Within the group of organisations reporting cyber attacks, 31% of businesses and 26% of charities estimate they were attacked at least once a week. One in five businesses (20%) and charities (19%) say they experienced a negative outcome as a direct consequence of a cyber attack, while one third of businesses (35%) and almost four in ten charities (38%) experienced at least one negative impact.

Cost of attacks

Looking at organisations reporting a material outcome, such as loss of money or data, gives an average estimated cost of all cyber attacks in the last 12 months of £4,200. Considering only medium and large businesses; the figure rises to £19,400. We acknowledge the lack of framework for financial impacts of cyber attacks may lead to underreporting.

Cyber hygiene

The government guidance ‘10 Steps to Cyber Security’ breaks down the task of protecting an organisation into 10 key components. The survey finds 49% of businesses and 40% of charities have acted in at least five of these 10 areas. In particular, access management surveyed most favourably, while supply chain security was the least favourable.

Board engagement

Around four in five (82%) of boards or senior management within UK businesses rate cyber security as a ‘very high’ or ‘fairly high’ priority, an increase on 77% in 2021. 72% in charities rate cyber security as a ‘very high’ or ‘fairly high’ priority. Additionally, 50% of businesses and 42% of charities say they update the board on cyber security matters at least quarterly.

Size differential

Larger organisations are correlated throughout the survey with enhanced cyber security, likely as a consequence of increased funding and expertise. For large businesses’ cyber security; 80% update the board at least quarterly, 63% conducted a risk assessment, and 61% carried out staff training; compared with 50%, 33% and 17% respectively for all businesses.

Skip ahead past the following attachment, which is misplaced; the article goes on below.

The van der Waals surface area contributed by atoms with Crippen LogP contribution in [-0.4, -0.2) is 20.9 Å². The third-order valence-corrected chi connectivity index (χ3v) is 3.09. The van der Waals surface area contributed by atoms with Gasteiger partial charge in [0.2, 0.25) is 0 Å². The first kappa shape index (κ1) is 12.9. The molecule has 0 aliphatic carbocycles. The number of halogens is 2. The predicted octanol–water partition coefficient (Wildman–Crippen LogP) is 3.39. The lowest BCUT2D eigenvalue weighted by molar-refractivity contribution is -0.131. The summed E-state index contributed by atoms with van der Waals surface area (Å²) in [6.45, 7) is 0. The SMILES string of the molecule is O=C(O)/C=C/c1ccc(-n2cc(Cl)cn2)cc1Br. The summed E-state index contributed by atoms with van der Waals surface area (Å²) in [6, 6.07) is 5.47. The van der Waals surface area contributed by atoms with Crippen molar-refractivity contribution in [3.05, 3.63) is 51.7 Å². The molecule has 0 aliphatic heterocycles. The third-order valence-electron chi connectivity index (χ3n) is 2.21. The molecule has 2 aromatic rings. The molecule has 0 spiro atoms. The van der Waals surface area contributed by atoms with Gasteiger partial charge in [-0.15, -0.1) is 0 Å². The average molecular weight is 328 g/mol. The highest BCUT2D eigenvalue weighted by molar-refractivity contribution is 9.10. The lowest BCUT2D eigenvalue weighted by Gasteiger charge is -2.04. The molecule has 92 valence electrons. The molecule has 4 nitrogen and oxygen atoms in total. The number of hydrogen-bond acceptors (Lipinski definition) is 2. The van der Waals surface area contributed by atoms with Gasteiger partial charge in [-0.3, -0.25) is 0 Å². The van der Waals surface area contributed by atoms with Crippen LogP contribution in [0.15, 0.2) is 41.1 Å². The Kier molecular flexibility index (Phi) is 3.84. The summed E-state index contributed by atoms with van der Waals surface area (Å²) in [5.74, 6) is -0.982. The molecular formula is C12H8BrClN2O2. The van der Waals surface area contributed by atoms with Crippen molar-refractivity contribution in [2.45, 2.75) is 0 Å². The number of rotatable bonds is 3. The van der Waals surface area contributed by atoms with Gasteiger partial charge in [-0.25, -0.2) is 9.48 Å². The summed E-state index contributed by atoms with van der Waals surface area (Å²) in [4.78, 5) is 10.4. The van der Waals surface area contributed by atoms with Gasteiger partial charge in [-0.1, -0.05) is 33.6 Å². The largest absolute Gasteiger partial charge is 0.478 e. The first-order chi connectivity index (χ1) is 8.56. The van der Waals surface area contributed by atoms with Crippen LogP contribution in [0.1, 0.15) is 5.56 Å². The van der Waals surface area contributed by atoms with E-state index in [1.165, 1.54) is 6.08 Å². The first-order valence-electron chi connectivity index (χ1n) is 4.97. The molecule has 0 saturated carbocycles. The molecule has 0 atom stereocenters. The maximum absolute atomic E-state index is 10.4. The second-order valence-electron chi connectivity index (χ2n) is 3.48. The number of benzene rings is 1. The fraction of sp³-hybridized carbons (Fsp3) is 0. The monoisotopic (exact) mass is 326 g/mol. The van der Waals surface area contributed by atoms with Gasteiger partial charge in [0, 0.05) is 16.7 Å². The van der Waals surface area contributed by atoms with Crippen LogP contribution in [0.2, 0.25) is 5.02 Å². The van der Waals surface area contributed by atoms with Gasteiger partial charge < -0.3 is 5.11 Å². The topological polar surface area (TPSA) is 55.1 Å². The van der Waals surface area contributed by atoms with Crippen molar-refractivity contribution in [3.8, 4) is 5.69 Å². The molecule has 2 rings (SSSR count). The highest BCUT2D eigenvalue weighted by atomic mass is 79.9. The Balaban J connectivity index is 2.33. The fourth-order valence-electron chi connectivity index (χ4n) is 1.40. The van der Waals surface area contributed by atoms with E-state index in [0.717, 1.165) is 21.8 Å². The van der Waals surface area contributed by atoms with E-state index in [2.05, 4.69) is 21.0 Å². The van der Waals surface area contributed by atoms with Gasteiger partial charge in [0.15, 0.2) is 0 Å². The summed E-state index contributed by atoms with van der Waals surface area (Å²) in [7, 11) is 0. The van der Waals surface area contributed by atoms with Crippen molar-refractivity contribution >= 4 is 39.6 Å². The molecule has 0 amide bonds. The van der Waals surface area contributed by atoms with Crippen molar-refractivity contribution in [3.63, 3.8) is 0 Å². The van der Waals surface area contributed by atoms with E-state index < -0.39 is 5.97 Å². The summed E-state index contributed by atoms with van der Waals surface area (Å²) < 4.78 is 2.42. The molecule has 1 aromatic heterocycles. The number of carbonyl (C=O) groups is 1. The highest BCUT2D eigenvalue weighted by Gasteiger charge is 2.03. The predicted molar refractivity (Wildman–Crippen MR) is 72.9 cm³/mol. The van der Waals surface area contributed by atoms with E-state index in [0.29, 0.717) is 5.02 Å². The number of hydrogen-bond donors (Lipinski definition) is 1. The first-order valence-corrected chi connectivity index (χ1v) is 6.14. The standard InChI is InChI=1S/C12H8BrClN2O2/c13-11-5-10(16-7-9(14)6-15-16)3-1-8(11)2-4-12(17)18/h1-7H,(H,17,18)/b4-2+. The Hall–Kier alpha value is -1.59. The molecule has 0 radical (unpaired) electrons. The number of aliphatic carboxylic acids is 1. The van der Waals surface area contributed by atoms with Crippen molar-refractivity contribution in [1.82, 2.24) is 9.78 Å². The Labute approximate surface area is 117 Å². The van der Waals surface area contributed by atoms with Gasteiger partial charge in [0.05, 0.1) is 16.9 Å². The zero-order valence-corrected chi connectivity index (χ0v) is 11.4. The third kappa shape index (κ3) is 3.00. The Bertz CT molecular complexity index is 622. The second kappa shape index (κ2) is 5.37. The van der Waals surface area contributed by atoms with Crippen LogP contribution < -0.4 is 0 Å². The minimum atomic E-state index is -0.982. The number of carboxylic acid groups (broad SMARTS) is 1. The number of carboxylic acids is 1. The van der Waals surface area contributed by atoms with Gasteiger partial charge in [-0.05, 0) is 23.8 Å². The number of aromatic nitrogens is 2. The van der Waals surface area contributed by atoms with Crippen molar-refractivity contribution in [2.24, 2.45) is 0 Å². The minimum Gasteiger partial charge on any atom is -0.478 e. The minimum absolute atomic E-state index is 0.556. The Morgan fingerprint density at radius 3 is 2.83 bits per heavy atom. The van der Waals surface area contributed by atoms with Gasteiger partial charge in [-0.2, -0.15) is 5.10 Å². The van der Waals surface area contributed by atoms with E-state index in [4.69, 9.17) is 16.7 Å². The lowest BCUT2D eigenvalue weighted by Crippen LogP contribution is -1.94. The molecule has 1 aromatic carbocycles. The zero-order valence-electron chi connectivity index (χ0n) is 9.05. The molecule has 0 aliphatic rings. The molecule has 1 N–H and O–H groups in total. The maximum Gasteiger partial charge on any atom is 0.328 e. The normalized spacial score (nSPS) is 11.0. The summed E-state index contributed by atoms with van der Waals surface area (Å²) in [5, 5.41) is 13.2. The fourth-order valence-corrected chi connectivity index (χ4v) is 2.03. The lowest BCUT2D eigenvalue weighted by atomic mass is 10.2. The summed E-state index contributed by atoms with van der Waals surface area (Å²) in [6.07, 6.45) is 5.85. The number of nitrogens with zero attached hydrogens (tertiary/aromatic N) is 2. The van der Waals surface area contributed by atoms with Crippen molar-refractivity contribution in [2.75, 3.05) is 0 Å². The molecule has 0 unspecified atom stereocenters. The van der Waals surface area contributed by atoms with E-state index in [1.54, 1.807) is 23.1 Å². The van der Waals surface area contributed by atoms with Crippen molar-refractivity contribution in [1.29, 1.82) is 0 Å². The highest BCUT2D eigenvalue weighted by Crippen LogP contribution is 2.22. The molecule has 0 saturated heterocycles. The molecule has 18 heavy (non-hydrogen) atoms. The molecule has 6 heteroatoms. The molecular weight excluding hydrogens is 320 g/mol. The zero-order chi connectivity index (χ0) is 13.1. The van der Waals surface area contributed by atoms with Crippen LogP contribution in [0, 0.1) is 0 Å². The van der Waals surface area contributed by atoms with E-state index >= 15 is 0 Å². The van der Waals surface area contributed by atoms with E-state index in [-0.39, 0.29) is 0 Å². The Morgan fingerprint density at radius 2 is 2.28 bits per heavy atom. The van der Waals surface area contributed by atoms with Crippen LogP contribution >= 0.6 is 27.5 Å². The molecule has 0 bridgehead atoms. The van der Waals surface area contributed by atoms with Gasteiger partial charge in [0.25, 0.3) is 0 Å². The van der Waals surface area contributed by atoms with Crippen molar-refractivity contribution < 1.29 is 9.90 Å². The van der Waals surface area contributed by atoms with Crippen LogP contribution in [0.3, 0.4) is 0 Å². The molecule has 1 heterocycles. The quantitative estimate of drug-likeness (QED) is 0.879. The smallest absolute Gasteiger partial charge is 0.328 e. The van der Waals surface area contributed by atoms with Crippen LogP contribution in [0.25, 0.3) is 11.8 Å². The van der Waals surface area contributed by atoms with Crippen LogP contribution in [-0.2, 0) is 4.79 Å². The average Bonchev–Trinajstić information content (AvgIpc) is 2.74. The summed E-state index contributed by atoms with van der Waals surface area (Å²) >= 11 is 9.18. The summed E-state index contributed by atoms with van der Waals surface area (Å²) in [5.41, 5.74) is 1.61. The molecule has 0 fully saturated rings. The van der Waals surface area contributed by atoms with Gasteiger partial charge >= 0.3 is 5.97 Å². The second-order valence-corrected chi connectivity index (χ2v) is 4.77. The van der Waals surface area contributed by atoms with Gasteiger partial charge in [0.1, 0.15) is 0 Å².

Risk management

Just over half of businesses (54%) have acted in the past 12 months to identify cyber security risks, including a range of actions, where security monitoring tools (35%) were the most common. Qualitative interviews however found that limited board understanding meant the risk was often passed on to; outsourced cyber providers, insurance companies, or an internal cyber colleague.

Table 1.2: Proportion of UK businesses acting to identify cyber risks each year
2017 2018 2019 2020 2021 2022
57% 56% 62% 64% 52% 54%

Outsourcing & supply chain

Small, medium, and large businesses outsource their IT and cyber security to an external supplier 58%, 55%, and 60% of the time respectively, with organisations citing access to greater expertise, resources, and standard for cyber security. Consequently, only 13% of businesses assessed the risks posed by their immediate suppliers, with organisations saying that cyber security was not an important factor in the procurement process.

Incident management

Incident management policy is limited with only 19% of businesses having a formal incident response plan, while 39% have assigned roles should an incident occur. In contrast, businesses show a clear reactive approach when breaches occur, with 84% of businesses saying they would inform the board, while 73% would make an assessment of the attack.

External engagement

Outside of working with external cyber security providers, organisations most keenly engage with insurers, where 43% of businesses have an insurance policy that cover cyber risks. On the other hand, only 6% of businesses have the Cyber Essential certification and 1% have Cyber Essentials plus, which is largely due to relatively low awareness.

The author(s)

  • Harry Williams Public Affairs
  • Alice Stratton Public Affairs
  • Jayesh Navin Shah Public Affairs